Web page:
Shakespeare Meets the Rocky Mountains: The Earl of Southesk in Western Canada, 1859

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European explorers trekking across the barely mapped Canadian Northwest did not usually pause to consider, let alone explore, Shakespeare. However, with all the vaguely patronizing disinterest of a visiting aristocrat and all the open-minded curiosity of a tourist and scholar, James Carnegie, Ninth Earl of Southesk, certainly did so. He was the first, literally and figuratively (and somewhat unlikely), to bring Shakespeare to the Rocky Mountains of Canada.

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TODAY, Shakespeareans and cultural critics alike rightly identify the establishment of the Stratford festival in Ontario in 1953 as Shakespeare's full arrival on the Canadian cultural landscape, but I would also suggest that Shakespeare, as cultural phenomenon, had met and integrated itself within the Western Canadian landscape nearly a century before, as described in the overland journey and little-known account of the Earl of Southesk, in his book Saskatchewan and the Rocky Mountains. (1)

Depressed at the death of his first wife in 1855, this 32-year-old Scottish nobleman set off for the Canadian Rockies in search of wilderness adventure, big-game hunting, and renewed health. A graduate of the Edinburgh Academy and the Royal Military College at Sandhurst, he also sought meaning through Shakespeare even as he somewhat innocently carried this profound marker of English cultural advancement into the Canadian West. Although unmentioned in the critical collection Shakespeare in Canada: A World Elsewhere? (2002), Southesk would seem to be the first consciously to bridge these two culturally rich worlds of Shakespeare and Canada in the Canadian Northwest. The Toronto Shakspeare [sic] Club had been flourishing for twenty years, and Richard III was playing onstage in Montreal in the very year that Southesk arrived. (2) But in packing, reading, and meditating on Shakespeare through the Canadian frontier, he both performed and mediated the dynamics of a significant intercultural exchange.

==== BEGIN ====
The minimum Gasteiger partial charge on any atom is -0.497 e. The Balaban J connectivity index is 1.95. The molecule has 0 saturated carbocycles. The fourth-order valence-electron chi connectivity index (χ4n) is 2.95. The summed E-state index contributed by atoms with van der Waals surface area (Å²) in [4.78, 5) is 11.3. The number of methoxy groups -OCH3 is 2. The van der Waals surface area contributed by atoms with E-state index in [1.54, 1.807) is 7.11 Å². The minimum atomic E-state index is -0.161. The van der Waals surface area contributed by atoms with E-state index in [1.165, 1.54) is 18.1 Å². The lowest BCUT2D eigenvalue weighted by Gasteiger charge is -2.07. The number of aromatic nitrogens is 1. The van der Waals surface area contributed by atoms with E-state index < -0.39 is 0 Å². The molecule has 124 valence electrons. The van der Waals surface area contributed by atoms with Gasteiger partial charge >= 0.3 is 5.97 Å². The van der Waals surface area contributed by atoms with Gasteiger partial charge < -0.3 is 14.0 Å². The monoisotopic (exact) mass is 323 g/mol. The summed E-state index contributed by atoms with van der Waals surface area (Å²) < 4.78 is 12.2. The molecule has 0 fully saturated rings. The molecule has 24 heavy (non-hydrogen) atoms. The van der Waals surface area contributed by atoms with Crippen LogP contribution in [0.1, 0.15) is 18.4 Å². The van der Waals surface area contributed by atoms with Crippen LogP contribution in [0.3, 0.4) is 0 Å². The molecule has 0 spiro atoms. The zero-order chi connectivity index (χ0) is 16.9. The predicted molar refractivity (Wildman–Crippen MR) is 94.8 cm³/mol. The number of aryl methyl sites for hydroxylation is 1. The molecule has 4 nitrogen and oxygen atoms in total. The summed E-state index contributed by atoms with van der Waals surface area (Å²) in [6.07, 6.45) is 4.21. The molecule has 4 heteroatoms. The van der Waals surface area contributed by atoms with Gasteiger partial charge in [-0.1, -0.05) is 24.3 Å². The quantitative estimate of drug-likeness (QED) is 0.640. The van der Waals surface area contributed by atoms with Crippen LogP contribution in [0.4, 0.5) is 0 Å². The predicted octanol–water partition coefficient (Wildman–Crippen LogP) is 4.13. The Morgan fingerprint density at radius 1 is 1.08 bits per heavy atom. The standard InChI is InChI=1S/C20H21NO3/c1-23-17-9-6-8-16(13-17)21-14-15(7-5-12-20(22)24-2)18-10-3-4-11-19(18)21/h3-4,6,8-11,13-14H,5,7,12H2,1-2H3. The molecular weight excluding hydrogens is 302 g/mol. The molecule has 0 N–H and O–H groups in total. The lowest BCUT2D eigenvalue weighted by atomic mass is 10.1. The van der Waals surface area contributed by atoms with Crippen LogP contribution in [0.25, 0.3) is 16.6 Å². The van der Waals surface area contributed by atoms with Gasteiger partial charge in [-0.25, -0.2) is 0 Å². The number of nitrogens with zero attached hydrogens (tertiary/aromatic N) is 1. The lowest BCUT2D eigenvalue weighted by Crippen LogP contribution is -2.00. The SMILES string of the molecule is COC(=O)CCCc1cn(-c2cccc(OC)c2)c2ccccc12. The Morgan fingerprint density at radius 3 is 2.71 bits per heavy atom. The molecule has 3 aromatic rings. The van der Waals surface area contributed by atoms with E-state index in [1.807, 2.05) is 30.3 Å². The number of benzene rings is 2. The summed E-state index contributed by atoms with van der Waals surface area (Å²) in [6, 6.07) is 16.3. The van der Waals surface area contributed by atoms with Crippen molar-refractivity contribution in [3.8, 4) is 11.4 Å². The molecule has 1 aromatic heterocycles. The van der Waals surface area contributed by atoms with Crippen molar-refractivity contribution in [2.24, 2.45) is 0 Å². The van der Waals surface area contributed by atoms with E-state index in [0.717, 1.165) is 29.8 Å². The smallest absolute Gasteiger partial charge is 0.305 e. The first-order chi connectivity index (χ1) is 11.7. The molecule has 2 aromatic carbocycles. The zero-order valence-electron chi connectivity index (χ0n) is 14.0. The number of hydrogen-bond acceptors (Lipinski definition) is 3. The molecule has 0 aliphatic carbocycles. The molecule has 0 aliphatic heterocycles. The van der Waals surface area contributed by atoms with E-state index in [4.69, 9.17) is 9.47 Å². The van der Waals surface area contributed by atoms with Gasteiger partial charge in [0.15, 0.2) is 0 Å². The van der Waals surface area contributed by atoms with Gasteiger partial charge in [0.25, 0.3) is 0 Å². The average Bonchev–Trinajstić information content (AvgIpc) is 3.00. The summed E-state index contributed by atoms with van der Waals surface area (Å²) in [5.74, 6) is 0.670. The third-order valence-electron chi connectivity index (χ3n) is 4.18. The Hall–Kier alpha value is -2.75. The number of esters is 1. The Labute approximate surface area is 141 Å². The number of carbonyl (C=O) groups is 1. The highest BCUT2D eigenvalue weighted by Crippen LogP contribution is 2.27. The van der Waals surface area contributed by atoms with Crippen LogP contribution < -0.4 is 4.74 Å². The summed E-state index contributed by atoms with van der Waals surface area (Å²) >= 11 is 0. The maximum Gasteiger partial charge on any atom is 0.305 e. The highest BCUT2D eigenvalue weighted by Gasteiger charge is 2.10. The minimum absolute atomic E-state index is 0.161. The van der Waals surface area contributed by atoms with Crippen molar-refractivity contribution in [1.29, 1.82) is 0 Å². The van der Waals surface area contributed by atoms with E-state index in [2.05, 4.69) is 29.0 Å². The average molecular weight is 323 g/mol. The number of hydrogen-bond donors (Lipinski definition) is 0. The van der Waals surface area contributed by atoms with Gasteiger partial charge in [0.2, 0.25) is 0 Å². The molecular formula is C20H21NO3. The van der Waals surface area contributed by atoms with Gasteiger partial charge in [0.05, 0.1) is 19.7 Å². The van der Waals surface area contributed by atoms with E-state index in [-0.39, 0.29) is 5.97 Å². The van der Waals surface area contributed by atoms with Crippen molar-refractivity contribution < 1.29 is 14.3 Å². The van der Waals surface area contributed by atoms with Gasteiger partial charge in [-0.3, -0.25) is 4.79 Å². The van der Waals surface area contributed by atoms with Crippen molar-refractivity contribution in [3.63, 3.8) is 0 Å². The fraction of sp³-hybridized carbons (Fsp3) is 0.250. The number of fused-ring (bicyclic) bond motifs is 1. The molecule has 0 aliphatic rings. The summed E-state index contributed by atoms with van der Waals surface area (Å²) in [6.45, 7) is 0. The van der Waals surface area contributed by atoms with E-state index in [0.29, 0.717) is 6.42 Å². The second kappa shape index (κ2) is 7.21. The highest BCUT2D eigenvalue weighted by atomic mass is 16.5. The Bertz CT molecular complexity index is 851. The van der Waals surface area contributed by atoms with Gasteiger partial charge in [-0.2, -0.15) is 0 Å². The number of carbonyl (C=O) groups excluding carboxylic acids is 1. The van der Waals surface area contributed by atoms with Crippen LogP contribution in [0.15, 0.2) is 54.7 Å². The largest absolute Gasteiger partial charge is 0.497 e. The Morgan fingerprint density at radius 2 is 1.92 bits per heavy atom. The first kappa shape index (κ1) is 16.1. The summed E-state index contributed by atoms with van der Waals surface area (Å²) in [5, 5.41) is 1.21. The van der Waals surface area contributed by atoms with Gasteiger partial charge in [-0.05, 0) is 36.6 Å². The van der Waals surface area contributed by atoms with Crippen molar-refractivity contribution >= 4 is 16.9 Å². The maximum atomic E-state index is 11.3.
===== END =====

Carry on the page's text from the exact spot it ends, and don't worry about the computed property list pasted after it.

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Of course the very idea of a genteel aristocrat roughing it in the Rockies, bringing down big game, and perusing his Shakespeare immediately conjures up satirical ironies as in Esther Fraser's chapter on Southesk in The Canadian Rockies: Early Travels and Explorations, Thomas Wharton's character Sexsmith (complete with Southesk's collapsible India-rubber bathtub and high-minded regard for Shakespeare and the frontier) in the novel Icefields, and even the brisk account of naturalist Ben Gadd in Handbook of the Canadian Rockies, where he mentions Southesk: "An interesting and light-hearted account of his adventures was published, somewhat excusing the amount of killing he indulged in." (3)

EARLY in May 1859, Southesk was met in Montreal by Sir George Simpson, Governor of the Hudson's Bay Company, who conducted him west through Minnesota to Fort Garry. A couple of weeks later, despite the presence of guides, carters, and even the gamekeeper from his estate in Scotland, Southesk found himself under canvas and very much on his own. But he was also accompanied by Shakespeare, along with much else in the way of material provisions, open landscape, and unexpected complications. Indeed, on June 28, 1859, in a prairie thunderstorm just inside the eastern boundary of what is now the province of Saskatchewan, Southesk perused The Two Gentlemen of Verona, commenting with irony in his journal:

    This open-air life suits me well, though, when one considers it bit
by
   bit, it does not seem so very. charming. Long wearisome riding,
   indifferent monotonous eating, no sport to speak of. hard bed upon
the
   ground, hot sun, wet, no companion of my own class; nevertheless I am
   happier than I have been for years. (54) 

A few days later, Southesk and his party camped near Fort Qu'appelle. From here, he visited nearby natives in their camp, socializing, trading, observing customs, and smoking together. …